Objective: To describe the cultural, social and gender features that determine attitudes to colorectal cancer screening in a target group of patients aged 50 to 69 years old in the primary health care setting.
Methods: We performed a qualitative ethnographic study from a gender perspective. Participants consisted of men and women aged 50 to 69 years old in the Balearic Islands and Barcelona. Group discussion and a field diary were used.
Results: The key element was diagnosis at an early stage. Until recently, cancer was considered an incurable disease but is currently perceived as a serious health problem that can be cured if diagnosed promptly. The participants requested more information on cancer and felt they were at risk, mainly because of their age. Men tended to pay attention to symptoms while women tended to ignore them. Attitudes to colorectal cancer screening were generally positive, even to colonoscopy. Some barriers to screening were identified in women, such as a fear of having cancer.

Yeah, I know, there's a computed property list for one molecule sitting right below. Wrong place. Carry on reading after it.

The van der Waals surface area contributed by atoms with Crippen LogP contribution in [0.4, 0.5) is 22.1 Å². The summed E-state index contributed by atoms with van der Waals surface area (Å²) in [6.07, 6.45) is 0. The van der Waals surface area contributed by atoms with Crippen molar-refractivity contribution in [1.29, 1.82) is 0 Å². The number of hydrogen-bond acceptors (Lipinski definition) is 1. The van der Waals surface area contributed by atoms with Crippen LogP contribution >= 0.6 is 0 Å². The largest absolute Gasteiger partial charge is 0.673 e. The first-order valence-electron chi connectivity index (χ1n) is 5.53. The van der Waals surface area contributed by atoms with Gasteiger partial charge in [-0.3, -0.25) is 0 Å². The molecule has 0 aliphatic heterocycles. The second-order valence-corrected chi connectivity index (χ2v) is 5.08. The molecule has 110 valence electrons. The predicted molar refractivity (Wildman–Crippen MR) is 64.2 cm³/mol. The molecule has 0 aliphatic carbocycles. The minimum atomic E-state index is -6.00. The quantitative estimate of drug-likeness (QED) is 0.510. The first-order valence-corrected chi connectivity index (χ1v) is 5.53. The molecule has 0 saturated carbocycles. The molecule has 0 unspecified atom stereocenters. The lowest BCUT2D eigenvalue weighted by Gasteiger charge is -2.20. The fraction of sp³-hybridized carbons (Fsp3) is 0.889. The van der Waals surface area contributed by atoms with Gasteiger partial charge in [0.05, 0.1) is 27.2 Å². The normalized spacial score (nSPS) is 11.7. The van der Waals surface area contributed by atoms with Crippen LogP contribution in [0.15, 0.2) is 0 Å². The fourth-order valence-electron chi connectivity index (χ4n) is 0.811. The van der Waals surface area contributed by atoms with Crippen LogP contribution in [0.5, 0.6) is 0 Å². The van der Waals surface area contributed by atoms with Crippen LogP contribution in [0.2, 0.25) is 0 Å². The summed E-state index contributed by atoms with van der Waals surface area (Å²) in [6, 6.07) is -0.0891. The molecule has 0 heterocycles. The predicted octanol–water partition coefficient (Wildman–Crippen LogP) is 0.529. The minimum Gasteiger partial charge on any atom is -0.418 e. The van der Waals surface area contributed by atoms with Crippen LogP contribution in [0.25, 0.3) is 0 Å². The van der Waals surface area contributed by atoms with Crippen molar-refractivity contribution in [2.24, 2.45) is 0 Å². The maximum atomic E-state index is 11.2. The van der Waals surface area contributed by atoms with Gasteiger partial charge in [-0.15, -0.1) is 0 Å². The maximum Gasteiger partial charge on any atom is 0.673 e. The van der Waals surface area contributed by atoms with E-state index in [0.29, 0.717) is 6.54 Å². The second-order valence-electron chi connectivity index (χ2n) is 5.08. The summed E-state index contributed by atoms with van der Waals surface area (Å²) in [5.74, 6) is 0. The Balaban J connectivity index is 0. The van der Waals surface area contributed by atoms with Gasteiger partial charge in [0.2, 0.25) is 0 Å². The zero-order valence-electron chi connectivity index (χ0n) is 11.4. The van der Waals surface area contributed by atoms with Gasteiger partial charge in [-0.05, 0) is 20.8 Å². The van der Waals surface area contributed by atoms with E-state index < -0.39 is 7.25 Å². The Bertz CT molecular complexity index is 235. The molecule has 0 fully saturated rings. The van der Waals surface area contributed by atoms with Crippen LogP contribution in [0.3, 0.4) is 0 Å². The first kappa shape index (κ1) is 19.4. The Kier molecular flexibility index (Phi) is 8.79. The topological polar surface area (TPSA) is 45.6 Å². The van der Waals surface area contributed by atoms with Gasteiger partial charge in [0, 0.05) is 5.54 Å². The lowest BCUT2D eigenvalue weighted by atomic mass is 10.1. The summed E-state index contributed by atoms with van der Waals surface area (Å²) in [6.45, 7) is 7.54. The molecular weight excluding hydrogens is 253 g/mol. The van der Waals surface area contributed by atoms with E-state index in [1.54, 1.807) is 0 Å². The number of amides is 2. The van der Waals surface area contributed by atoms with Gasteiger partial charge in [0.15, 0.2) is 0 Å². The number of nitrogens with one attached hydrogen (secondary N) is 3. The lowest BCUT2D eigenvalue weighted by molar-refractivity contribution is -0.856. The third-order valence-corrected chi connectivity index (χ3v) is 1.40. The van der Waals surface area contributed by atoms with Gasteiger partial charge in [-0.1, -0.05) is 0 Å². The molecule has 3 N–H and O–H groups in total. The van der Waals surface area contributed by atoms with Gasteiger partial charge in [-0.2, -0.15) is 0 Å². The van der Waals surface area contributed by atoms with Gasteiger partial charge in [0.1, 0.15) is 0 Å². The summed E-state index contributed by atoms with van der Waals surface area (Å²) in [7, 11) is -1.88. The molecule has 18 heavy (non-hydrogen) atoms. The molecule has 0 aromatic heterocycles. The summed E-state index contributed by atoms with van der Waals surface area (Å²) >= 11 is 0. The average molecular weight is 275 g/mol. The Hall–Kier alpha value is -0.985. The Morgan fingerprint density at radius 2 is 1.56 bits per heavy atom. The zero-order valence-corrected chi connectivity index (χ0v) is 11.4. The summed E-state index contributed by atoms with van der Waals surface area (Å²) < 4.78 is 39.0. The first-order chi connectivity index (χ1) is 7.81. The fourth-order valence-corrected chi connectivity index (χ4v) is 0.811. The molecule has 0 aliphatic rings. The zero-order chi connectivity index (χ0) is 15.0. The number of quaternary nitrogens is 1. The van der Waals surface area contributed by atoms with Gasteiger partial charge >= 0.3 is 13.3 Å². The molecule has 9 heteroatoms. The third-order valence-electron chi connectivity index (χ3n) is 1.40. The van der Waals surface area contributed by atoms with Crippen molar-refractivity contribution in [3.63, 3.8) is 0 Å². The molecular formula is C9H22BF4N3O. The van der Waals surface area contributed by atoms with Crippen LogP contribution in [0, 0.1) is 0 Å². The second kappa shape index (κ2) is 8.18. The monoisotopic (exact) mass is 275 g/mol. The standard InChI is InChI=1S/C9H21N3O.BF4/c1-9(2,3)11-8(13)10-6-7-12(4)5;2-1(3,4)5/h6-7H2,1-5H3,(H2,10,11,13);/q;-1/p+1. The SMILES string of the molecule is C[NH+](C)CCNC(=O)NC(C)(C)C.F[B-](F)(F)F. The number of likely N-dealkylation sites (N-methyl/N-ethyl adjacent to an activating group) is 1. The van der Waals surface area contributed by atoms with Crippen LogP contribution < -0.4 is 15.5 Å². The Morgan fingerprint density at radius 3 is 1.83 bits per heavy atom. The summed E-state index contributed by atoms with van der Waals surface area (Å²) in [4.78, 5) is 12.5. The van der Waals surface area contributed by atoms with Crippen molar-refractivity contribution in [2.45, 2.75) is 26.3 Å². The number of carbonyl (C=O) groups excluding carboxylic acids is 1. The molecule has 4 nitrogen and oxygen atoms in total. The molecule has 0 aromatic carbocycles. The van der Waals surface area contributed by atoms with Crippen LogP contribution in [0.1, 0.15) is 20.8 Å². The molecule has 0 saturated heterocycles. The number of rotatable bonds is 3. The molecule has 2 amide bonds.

Conclusions: The opportunity for early diagnosis is the key element in promoting participation in a colorectal cancer screening program. Perceptions-and hence willingness to participate in screening-differ between men and women. Factors to be taken into account in the design of population-based colorectal cancer programs are health concerns in men and fear of a cancer diagnosis in women.
Keywords: Actitudes y práctica en salud; Atención primaria de salud; Attitudes; Colorectal neoplasms; Conocimientos; Health knowledge; Investigación cualitativa; Neoplasias colorrectales; Practices; Prevención secundaria; Primary health care; Qualitative research; Secondary prevention.
Copyright © 2012 SESPAS. Published by Elsevier Espana. All rights reserved.